BREAKING: The carillon at Rockefeller Chapel is currently playing Amanda McBroom’s “The Rose,” better known as the song that the Happy Hands Club signed in Napoleon Dynamite. Hard to control our laughter picturing this face:
A better three perfect days would include eating at Nuevo Leon in Pilsen, visiting the Museum of Science & Industry in Hyde Park, going to hear Andre Hatchett spin at the Dating Game, catching a White Sox game, catching a Sunday service at St. Sabina, driving down South Shore Drive listening to Herb Kent, having breakfast at Ms. Biscuit in Washington Park, watching a Bears game at The Scout (or better, someone’s house), grabbing a corned beef or pastrami sandwich from Morry’s Deli on 57th, watching Tokie pour drinks at Reese’s, play a round of golf at Jackson Park, gamble at the Horseshoe Casino, catch a set at Jokes & Notes, visit the ARTrevolution art gallery in Little Village, get a hoagy from Home of the Hoagy on 111th, couture shop at Essential Elements on 87th, sneaker shop at Succezz in the South Loop, hear jazz at the Velvet Lounge on Cermak, see a play at eta in Grand Crossing, wait at Midway Airport for one of Kanye’s private planes to land.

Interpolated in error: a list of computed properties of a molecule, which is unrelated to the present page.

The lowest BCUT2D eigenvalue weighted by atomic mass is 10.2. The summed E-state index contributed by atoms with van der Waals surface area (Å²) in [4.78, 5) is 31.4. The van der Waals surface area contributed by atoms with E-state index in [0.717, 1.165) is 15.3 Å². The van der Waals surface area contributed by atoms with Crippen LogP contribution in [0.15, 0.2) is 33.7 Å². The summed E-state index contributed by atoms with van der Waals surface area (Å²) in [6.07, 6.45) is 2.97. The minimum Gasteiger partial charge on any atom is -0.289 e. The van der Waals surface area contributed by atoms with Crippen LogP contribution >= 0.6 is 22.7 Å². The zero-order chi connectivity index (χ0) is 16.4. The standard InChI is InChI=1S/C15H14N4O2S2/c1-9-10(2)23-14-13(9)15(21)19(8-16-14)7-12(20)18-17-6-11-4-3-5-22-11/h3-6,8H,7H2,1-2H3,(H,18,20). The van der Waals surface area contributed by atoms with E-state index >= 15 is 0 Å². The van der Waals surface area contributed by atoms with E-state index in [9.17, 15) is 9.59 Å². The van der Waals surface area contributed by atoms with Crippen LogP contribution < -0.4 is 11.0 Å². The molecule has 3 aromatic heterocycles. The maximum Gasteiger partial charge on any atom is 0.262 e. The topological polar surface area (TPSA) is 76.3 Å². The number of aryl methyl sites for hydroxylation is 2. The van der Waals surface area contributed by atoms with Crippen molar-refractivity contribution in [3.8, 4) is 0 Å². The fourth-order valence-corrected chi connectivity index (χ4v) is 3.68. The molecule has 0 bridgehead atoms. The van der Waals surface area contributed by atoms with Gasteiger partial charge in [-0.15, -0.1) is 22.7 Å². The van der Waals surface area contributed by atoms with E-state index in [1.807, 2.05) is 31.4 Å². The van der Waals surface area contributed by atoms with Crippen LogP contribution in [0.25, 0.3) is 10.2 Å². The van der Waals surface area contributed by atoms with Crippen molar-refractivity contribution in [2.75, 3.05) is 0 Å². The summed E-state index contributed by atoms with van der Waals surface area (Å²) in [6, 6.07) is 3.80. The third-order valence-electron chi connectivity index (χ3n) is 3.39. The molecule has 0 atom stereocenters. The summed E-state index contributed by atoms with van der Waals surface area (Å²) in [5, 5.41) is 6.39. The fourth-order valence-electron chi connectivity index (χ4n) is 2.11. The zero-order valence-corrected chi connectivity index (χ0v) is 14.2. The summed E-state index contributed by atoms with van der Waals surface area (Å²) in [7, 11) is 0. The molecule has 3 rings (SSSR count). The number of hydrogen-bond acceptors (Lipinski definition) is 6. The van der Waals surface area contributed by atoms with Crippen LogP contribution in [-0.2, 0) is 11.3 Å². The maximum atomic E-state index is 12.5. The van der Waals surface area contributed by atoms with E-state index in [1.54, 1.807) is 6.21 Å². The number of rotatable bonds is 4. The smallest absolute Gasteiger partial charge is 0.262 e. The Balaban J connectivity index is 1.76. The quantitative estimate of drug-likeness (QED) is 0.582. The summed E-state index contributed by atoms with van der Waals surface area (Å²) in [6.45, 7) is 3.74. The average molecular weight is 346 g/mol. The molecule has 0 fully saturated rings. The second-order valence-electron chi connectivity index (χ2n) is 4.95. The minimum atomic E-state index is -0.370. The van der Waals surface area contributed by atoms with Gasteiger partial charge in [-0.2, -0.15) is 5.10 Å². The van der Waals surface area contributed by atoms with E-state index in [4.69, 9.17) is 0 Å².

The highlight of my night came at around 10 p.m. Approaching the Point from the north along the lakeshore path, I happened upon the barriers. From my vantage point it was difficult to see anything at the Point, and difficult to even hear anything. However, promptly at 10 p.m. a band began to play loudly. This was presumably Prince, who was reported would be playing a two-hour set. I stood in the light rain listening for about five minutes with three other people, until the summer night became too chilly. Remember that scene when Luke watches the binary sunset on Tatooine? Like Luke, I too gazed wistfully off into the distance, although without a John Williams score.
Doug Wilson, the owner and apprentice-less master at O’Gara and Wilson, will close the Hyde Park bookstore that has occupied 57th Street since at least 1913 — and move to Indiana. The business — which once was called Woodworth’s — actually dates to 1882, but it has had different locations in the city.